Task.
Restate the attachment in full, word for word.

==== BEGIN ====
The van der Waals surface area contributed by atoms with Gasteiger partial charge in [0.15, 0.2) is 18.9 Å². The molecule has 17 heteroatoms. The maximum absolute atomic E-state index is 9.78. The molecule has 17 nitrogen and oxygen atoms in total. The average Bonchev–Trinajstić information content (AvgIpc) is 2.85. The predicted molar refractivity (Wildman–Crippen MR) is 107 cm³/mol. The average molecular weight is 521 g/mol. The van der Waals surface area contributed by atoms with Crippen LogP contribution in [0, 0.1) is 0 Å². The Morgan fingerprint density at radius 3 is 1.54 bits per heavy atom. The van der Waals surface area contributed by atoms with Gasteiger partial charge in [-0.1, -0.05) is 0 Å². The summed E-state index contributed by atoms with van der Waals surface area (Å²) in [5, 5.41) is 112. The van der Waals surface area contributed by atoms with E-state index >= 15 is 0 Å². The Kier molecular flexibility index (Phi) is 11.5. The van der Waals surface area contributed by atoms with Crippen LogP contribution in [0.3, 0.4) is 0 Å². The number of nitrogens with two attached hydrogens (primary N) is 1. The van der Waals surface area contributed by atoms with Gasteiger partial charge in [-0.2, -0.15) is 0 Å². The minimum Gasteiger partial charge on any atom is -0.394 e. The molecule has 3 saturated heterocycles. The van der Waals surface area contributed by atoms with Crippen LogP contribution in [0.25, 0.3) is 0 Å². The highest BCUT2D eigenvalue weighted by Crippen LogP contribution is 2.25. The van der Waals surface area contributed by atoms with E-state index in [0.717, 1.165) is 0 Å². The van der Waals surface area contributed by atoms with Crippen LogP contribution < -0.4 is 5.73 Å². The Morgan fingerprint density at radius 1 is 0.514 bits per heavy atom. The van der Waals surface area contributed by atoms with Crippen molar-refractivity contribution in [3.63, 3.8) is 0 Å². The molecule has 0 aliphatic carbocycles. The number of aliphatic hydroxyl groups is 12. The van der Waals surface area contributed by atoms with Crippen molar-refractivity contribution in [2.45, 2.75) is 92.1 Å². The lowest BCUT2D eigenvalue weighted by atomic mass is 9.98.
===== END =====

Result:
The van der Waals surface area contributed by atoms with Gasteiger partial charge in [0.15, 0.2) is 18.9 Å². The molecule has 17 heteroatoms. The maximum absolute atomic E-state index is 9.78. The molecule has 17 nitrogen and oxygen atoms in total. The average Bonchev–Trinajstić information content (AvgIpc) is 2.85. The predicted molar refractivity (Wildman–Crippen MR) is 107 cm³/mol. The average molecular weight is 521 g/mol. The van der Waals surface area contributed by atoms with Crippen LogP contribution in [0, 0.1) is 0 Å². The Morgan fingerprint density at radius 3 is 1.54 bits per heavy atom. The van der Waals surface area contributed by atoms with Gasteiger partial charge in [-0.1, -0.05) is 0 Å². The summed E-state index contributed by atoms with van der Waals surface area (Å²) in [5, 5.41) is 112. The van der Waals surface area contributed by atoms with E-state index >= 15 is 0 Å². The Kier molecular flexibility index (Phi) is 11.5. The van der Waals surface area contributed by atoms with Crippen LogP contribution in [0.3, 0.4) is 0 Å². The number of nitrogens with two attached hydrogens (primary N) is 1. The van der Waals surface area contributed by atoms with Gasteiger partial charge in [-0.2, -0.15) is 0 Å². The minimum Gasteiger partial charge on any atom is -0.394 e. The molecule has 3 saturated heterocycles. The van der Waals surface area contributed by atoms with Crippen LogP contribution in [0.25, 0.3) is 0 Å². The highest BCUT2D eigenvalue weighted by Crippen LogP contribution is 2.25. The van der Waals surface area contributed by atoms with E-state index in [0.717, 1.165) is 0 Å². The van der Waals surface area contributed by atoms with Crippen LogP contribution < -0.4 is 5.73 Å². The Morgan fingerprint density at radius 1 is 0.514 bits per heavy atom. The van der Waals surface area contributed by atoms with Crippen molar-refractivity contribution in [3.63, 3.8) is 0 Å². The molecule has 0 aliphatic carbocycles. The number of aliphatic hydroxyl groups is 12. The van der Waals surface area contributed by atoms with Crippen molar-refractivity contribution in [2.45, 2.75) is 92.1 Å². The lowest BCUT2D eigenvalue weighted by atomic mass is 9.98.